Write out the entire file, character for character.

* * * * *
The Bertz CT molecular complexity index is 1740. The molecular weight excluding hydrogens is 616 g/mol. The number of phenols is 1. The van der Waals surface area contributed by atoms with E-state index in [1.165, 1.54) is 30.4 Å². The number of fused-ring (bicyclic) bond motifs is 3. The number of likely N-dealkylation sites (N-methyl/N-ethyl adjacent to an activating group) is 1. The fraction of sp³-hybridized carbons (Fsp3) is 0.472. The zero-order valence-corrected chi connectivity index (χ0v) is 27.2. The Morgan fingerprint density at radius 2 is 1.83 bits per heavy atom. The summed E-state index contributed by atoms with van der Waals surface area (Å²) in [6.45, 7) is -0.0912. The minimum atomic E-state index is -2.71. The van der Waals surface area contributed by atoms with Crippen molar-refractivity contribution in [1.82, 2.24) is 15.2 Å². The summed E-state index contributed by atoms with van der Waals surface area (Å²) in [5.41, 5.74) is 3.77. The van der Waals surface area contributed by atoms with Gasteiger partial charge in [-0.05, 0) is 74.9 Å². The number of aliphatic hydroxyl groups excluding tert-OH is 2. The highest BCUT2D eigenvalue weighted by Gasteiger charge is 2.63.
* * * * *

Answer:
The Bertz CT molecular complexity index is 1740. The molecular weight excluding hydrogens is 616 g/mol. The number of phenols is 1. The van der Waals surface area contributed by atoms with E-state index in [1.165, 1.54) is 30.4 Å². The number of fused-ring (bicyclic) bond motifs is 3. The number of likely N-dealkylation sites (N-methyl/N-ethyl adjacent to an activating group) is 1. The fraction of sp³-hybridized carbons (Fsp3) is 0.472. The zero-order valence-corrected chi connectivity index (χ0v) is 27.2. The Morgan fingerprint density at radius 2 is 1.83 bits per heavy atom. The summed E-state index contributed by atoms with van der Waals surface area (Å²) in [6.45, 7) is -0.0912. The minimum atomic E-state index is -2.71. The van der Waals surface area contributed by atoms with Crippen molar-refractivity contribution in [1.82, 2.24) is 15.2 Å². The summed E-state index contributed by atoms with van der Waals surface area (Å²) in [5.41, 5.74) is 3.77. The van der Waals surface area contributed by atoms with Gasteiger partial charge in [-0.05, 0) is 74.9 Å². The number of aliphatic hydroxyl groups excluding tert-OH is 2. The highest BCUT2D eigenvalue weighted by Gasteiger charge is 2.63.